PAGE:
I wasn’t asked about my diet at any stage. I volunteered the information, but still, no discussion.

Instead, I was told to actually stop eating.

Yes, really.

For two months!

I wouldn't be needing these for a while
I wouldn’t be needing these for a while

I was told that the only way to bring the inflammation down was to drink milky, sugary, high-calorie drinks made by a well-known multi-national confectionery company. For two months. That’s eight weeks, or 56 days. No tea, no coffee, no booze (and I’m not sure I can live without that, either), no nothing – just banana or chocolate or strawberry flavoured sugary milk while I continue to cook dinners and go actual food shopping so that I may feed my husband.

Of course, anyone with more than six brain cells knows that sugar causes inflammation, and that lactose can also cause an adverse reaction in the gut. I also knew that I wasn’t malnourished, nor was I having trouble absorbing food. There was no reason whatsoever to put me on a liquid diet – and a questionable one at that – for eight weeks. None at all.

‘But this is what we do with patients with IBD’ said the dietician, looking exasperated.

‘But why?’ I asked.

‘Well, we don’t know how it works, it just does,’ I was told.

I was hoping for a more constructive answer than that. Initially I was in tears. My idea of my own liquid diet – anti-inflammatory smoothies and soups – was rubbished. Eventually I thought, ‘hang on, this is bullshit’. A letter was sent to my GP saying that I had gone against medical advice in following an anti-inflammatory diet (because that’s bad how?) and in turning down the recommended treatment, ie. not eating actual food.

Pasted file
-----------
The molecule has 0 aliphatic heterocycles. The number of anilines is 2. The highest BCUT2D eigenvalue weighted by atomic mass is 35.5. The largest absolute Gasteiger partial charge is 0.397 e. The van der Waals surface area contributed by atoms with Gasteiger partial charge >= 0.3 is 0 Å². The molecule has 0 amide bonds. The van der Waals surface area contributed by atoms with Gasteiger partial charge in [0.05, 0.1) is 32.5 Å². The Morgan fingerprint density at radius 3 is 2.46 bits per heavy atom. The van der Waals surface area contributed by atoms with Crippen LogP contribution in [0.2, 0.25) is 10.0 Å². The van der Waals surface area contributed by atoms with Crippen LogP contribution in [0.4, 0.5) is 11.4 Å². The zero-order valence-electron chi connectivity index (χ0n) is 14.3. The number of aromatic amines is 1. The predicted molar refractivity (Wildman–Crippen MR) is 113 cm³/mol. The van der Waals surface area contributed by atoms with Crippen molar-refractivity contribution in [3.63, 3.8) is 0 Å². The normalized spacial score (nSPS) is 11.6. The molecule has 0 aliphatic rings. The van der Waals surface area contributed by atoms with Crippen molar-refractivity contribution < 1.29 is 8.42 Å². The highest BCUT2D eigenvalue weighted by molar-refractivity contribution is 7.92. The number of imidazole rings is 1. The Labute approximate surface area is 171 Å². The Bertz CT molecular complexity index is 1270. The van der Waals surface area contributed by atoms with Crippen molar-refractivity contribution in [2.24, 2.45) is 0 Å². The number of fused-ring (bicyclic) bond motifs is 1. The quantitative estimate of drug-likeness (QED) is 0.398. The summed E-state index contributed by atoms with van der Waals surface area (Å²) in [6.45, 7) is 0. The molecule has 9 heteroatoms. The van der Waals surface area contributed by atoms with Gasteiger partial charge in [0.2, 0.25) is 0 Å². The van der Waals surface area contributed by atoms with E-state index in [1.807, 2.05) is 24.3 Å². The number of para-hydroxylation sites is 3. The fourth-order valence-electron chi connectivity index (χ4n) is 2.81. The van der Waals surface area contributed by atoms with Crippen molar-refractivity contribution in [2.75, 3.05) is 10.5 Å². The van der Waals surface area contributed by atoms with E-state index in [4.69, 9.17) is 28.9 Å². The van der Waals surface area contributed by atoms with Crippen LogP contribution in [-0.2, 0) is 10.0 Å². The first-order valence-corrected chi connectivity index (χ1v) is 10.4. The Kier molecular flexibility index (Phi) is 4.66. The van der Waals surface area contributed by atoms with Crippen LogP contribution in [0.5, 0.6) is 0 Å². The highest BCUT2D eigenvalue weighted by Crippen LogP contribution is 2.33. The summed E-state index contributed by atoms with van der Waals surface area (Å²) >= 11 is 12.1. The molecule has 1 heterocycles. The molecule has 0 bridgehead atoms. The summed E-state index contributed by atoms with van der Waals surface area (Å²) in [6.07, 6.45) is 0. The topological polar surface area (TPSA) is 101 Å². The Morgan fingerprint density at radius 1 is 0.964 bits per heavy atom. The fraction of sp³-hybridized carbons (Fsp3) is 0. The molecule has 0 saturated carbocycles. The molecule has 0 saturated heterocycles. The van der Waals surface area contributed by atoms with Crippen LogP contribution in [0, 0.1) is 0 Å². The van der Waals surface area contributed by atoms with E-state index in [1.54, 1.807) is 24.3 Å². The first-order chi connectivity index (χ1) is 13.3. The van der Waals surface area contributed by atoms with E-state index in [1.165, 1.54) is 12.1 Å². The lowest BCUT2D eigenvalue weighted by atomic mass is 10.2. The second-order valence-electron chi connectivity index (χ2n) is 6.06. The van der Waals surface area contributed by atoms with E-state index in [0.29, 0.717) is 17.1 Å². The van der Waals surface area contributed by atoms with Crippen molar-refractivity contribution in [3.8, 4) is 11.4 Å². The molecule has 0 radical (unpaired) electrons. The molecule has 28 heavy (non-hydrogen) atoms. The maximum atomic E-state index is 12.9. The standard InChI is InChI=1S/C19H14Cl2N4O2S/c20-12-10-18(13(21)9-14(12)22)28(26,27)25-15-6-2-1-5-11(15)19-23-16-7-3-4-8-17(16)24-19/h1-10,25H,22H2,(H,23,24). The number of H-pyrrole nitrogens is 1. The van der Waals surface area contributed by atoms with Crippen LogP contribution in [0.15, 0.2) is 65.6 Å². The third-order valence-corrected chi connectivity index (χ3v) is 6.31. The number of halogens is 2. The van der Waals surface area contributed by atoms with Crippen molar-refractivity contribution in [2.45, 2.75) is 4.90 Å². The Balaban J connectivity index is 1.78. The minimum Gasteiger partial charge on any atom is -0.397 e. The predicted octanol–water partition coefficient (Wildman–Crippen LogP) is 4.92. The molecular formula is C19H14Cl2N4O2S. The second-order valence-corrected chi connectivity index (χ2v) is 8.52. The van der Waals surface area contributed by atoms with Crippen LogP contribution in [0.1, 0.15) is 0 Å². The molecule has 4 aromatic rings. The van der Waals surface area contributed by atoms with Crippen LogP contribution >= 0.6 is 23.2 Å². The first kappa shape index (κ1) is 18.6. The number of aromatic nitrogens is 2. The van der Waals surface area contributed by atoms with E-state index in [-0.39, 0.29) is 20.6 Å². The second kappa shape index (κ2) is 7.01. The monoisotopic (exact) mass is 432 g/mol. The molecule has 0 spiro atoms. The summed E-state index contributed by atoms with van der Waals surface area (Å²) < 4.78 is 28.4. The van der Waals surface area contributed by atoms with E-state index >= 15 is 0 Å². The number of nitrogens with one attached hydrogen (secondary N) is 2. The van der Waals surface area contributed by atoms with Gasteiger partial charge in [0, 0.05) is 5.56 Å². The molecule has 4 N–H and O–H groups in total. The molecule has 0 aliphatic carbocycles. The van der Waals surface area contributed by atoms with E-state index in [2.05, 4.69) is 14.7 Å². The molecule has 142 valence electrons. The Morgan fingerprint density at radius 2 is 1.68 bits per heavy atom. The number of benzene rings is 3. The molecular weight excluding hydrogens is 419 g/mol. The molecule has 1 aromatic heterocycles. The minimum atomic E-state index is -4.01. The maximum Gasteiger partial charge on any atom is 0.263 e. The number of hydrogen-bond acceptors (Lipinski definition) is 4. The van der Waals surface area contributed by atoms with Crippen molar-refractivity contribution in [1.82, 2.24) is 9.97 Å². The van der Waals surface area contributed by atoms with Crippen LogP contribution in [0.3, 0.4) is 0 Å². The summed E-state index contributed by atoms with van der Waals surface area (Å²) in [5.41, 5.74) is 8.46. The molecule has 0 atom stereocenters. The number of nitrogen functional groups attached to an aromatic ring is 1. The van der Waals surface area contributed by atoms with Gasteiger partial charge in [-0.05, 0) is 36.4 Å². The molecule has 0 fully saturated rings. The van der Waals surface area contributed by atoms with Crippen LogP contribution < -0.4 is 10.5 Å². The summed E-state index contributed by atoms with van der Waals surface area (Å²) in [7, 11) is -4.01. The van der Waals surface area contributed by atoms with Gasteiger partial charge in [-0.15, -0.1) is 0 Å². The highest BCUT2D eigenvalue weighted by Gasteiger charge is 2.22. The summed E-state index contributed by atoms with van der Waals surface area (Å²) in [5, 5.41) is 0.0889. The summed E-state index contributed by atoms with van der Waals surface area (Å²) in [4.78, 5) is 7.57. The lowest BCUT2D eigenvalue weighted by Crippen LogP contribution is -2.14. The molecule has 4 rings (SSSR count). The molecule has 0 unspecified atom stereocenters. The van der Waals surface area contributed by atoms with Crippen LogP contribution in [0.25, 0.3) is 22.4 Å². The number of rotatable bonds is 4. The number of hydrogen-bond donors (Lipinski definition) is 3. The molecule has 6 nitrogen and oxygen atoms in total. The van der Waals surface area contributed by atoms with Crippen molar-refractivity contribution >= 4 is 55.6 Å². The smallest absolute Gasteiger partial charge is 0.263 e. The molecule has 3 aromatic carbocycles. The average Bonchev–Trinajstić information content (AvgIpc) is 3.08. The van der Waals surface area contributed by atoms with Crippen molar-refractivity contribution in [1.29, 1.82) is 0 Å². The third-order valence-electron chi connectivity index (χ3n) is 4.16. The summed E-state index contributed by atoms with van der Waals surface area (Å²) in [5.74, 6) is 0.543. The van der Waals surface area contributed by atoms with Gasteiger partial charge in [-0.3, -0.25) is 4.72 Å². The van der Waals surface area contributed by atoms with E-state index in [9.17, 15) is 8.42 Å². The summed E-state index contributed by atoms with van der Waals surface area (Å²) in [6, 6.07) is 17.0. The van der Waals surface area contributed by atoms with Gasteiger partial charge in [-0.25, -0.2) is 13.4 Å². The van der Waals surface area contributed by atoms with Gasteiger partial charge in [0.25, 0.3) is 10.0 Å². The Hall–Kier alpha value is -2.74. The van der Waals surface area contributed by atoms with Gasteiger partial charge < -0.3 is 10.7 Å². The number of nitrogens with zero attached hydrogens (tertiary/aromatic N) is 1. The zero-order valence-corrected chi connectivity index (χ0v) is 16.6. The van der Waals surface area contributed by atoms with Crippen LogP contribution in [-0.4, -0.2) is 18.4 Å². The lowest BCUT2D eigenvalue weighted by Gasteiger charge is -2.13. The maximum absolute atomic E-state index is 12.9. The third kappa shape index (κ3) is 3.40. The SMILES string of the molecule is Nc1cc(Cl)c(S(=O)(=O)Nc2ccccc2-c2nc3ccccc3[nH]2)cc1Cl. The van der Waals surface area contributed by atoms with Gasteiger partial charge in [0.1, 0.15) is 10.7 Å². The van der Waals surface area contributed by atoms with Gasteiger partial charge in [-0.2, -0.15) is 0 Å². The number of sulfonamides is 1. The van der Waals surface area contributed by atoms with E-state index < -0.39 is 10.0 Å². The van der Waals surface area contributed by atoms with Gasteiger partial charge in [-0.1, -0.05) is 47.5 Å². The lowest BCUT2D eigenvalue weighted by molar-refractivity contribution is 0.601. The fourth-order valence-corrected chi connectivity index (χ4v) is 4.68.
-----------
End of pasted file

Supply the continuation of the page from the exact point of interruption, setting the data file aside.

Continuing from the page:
‘Are you refusing treatment,’ he enquired.

‘Well yes,’ I said, ‘at least until I know I actually need it.’ Christ.

The very next day I implemented my anti-inflammatory diet into my already low-sugar, 95% gluten and dairy-free diet (I have the odd lapse – nobody’s perfect, right?) and lo and behold, I’m now told I don’t have Crohn’s anyway.

Anyway, as usual, I digress. We left the hospital, with me still going ‘Eh?’ and I called my parents the moment we stepped outside.

‘I’ve got good news, and bad news,’ I hollered over the traffic. ‘The good news is it looks like I have pouchitis, not Crohn’s. The bad news is you spent a fortune taking me to New York, possibly for no reason.’

Dad was so happy to hear that I might not have Crohn’s that I don’t think he was that bothered about the money.

An antique childrens toy monkey that make noise
Dad was so happy he got his cymbals out

‘Let’s hope they’ve got it right, and it is pouchitis,’ said mum.

‘Well,’ I said, ‘this is the thing – they keep getting stuff wrong, so how do I know that this time, they’ve got it right?’

The answer is, I don’t, but I’m seriously hoping that Guy’s hospital will also tell me it’s not Crohn’s at this stage, too. It’s just a shame I don’t have an appointment with them until September, which will take it up to seven months of ‘dunno, maybe, could be, might not be, let’s see, let’s see a bit more, dunno, maybe, yes, no, maybe, up, down, dead, alive, better, worse, good, bad, dunno, wait, maybe’… and so it goes on.


Living On A Prayer (well, living with IBD)

My book is available from Amazon (worldwide) as an eBook or paperback. Here’s the link to the Kindle version; if you’d prefer a book made of paper just type the title in under the ‘Books’ section and it’ll pop up. Magic!

Mostly Cloudy, With Some Bright Spells

So, my bucket list. I still haven’t actually written it. It’s pretty much just random ideas floating around in my head, mostly to do with travel, some to do with animal stuff and other ones which don’t make sense at all to anyone but me.